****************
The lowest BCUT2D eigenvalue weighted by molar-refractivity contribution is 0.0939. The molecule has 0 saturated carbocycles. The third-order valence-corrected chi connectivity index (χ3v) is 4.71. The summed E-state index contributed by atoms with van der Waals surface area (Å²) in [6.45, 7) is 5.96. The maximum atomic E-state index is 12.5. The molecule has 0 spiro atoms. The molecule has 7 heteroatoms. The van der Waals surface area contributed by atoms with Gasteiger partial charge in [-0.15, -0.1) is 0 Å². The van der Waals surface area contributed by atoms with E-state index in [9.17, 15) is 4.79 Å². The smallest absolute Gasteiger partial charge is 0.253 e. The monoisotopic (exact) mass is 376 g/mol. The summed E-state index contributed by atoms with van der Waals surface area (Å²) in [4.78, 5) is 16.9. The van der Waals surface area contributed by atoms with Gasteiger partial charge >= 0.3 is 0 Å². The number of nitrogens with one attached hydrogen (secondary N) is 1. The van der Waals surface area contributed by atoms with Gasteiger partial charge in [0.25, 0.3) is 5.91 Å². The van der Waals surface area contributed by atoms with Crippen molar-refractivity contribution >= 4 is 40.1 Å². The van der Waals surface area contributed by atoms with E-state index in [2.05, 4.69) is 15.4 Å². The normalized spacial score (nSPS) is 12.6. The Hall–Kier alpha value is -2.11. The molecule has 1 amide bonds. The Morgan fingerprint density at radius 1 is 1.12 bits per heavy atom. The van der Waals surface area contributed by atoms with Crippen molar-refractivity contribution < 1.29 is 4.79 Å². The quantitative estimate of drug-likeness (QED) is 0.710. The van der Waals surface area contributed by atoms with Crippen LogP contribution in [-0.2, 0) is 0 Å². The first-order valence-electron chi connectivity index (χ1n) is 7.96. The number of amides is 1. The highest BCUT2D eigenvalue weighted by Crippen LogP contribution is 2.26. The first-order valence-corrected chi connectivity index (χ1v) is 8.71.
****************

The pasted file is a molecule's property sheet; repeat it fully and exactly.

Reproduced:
The lowest BCUT2D eigenvalue weighted by molar-refractivity contribution is 0.0939. The molecule has 0 saturated carbocycles. The third-order valence-corrected chi connectivity index (χ3v) is 4.71. The summed E-state index contributed by atoms with van der Waals surface area (Å²) in [6.45, 7) is 5.96. The maximum atomic E-state index is 12.5. The molecule has 0 spiro atoms. The molecule has 7 heteroatoms. The van der Waals surface area contributed by atoms with Gasteiger partial charge in [-0.15, -0.1) is 0 Å². The van der Waals surface area contributed by atoms with E-state index in [9.17, 15) is 4.79 Å². The smallest absolute Gasteiger partial charge is 0.253 e. The monoisotopic (exact) mass is 376 g/mol. The summed E-state index contributed by atoms with van der Waals surface area (Å²) in [4.78, 5) is 16.9. The van der Waals surface area contributed by atoms with Gasteiger partial charge >= 0.3 is 0 Å². The number of nitrogens with one attached hydrogen (secondary N) is 1. The van der Waals surface area contributed by atoms with Gasteiger partial charge in [0.25, 0.3) is 5.91 Å². The van der Waals surface area contributed by atoms with Crippen molar-refractivity contribution >= 4 is 40.1 Å². The van der Waals surface area contributed by atoms with E-state index in [2.05, 4.69) is 15.4 Å². The normalized spacial score (nSPS) is 12.6. The Hall–Kier alpha value is -2.11. The molecule has 1 amide bonds. The Morgan fingerprint density at radius 1 is 1.12 bits per heavy atom. The van der Waals surface area contributed by atoms with Crippen molar-refractivity contribution < 1.29 is 4.79 Å². The quantitative estimate of drug-likeness (QED) is 0.710. The van der Waals surface area contributed by atoms with Crippen LogP contribution in [-0.2, 0) is 0 Å². The first-order valence-electron chi connectivity index (χ1n) is 7.96. The number of amides is 1. The highest BCUT2D eigenvalue weighted by Crippen LogP contribution is 2.26. The first-order valence-corrected chi connectivity index (χ1v) is 8.71.